He’d seen her.
Not only had he seen her, but now he was walking toward her. Maybe he hadn’t recognized her. It wasn’t as if he’d ever seen her dressed as a fairy.
Oh, how she loved his deep, gravelly voice. It lulled her, and made her want things she had no business wanting. For a moment she imagined how it would be if they were here together, standing in that line to see Santa, enjoying Mia’s excitement. They’d indulge her, of course, but maybe they’d exchange a look or two, a silent promise that when they’d spent time with the child, they’d have time for each other.
Mia adored James and Roxy was grateful that her daughter had a man in her life, even if spending time with him made Roxy dreamy. Like now, for instance.
What was wrong with her? She never allowed herself to dream during daylight hours.
Daylight hours were for work and everything practical.
She wished he hadn’t seen her here, dressed in this embarrassing costume.
And now he was standing in front of her. Too tall. Too male. Too real.
She stared at him innocently. “There must be some mistake. I’m the Sugar Plum Fairy.”
His mouth flickered at the corners. “And I’m the Mouse King.”
She eyed his shoulders. “I have no idea who that is, but you look nothing like a mouse.”
“The Mouse King is a character from The Nutcracker.”
“Right.” She wasn’t surprised that he knew. James knew everything. He’d been a lawyer but he’d given it up to study landscape architecture and work outdoors. He was the smartest guy she’d ever met. Not that he had much competition. Her mother had once told her that her only talent was her ability to pick guys dumber than she was. “You like ballet?”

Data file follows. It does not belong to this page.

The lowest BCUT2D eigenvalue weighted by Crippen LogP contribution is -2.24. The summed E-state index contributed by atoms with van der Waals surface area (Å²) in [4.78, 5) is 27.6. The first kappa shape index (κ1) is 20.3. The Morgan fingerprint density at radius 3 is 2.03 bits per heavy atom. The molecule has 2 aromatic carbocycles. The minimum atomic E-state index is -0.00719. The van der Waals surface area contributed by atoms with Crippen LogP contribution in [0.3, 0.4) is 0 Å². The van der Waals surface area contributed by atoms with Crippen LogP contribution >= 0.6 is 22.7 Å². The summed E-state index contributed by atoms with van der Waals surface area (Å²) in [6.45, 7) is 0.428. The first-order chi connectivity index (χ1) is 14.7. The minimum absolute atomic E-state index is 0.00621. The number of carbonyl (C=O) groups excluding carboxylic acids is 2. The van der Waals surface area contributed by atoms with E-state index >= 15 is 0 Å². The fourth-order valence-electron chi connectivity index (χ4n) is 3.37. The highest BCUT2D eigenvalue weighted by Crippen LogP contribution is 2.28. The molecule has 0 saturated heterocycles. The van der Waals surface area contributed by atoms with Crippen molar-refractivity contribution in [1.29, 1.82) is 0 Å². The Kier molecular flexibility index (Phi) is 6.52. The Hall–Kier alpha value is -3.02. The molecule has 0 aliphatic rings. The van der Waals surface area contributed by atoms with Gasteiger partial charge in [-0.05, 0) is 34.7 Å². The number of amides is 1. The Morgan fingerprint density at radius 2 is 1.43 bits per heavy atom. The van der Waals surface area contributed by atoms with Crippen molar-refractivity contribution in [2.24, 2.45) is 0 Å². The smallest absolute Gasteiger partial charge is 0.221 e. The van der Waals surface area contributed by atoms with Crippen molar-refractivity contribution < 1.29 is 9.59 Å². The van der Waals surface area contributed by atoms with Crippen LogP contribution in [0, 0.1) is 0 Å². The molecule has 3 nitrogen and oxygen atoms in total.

“Not really, but my sister loved to dance and my mother thought every kid should see the ballet at least once so I was dragged along. Part of my education.”
Every day she was reminded of their differences and it seemed today was no exception. “My mother thought education was something that stopped you getting out there and earning money.”
“Is that what you’re doing here?” He stepped closer. Lowered his voice. “Do you need money, Rox?” When he called her Rox, it just about melted her bones, but that was nothing compared to the heat of humiliation that came from him knowing that she was short of money.
“I don’t know who Rox is, but you have the wrong girl.”
It wasn’t a lie. She was definitely the wrong girl for him. And if a part of her, the fierce fighter part that had kept her walking when life had tried to crush her, told her that she was good enough for anyone, another part told her to get real. James wasn’t interested in her in that way. If he was, he would have had his hand up her skirt by now. That was what men did when they were interested, wasn’t it? She and James had a laugh. He was kind to her and her daughter. That was it. There was dreaming and then there were delusions.
She knew the difference.
But then she felt his hand close over her shoulder and suddenly the difference didn’t seem so clear.
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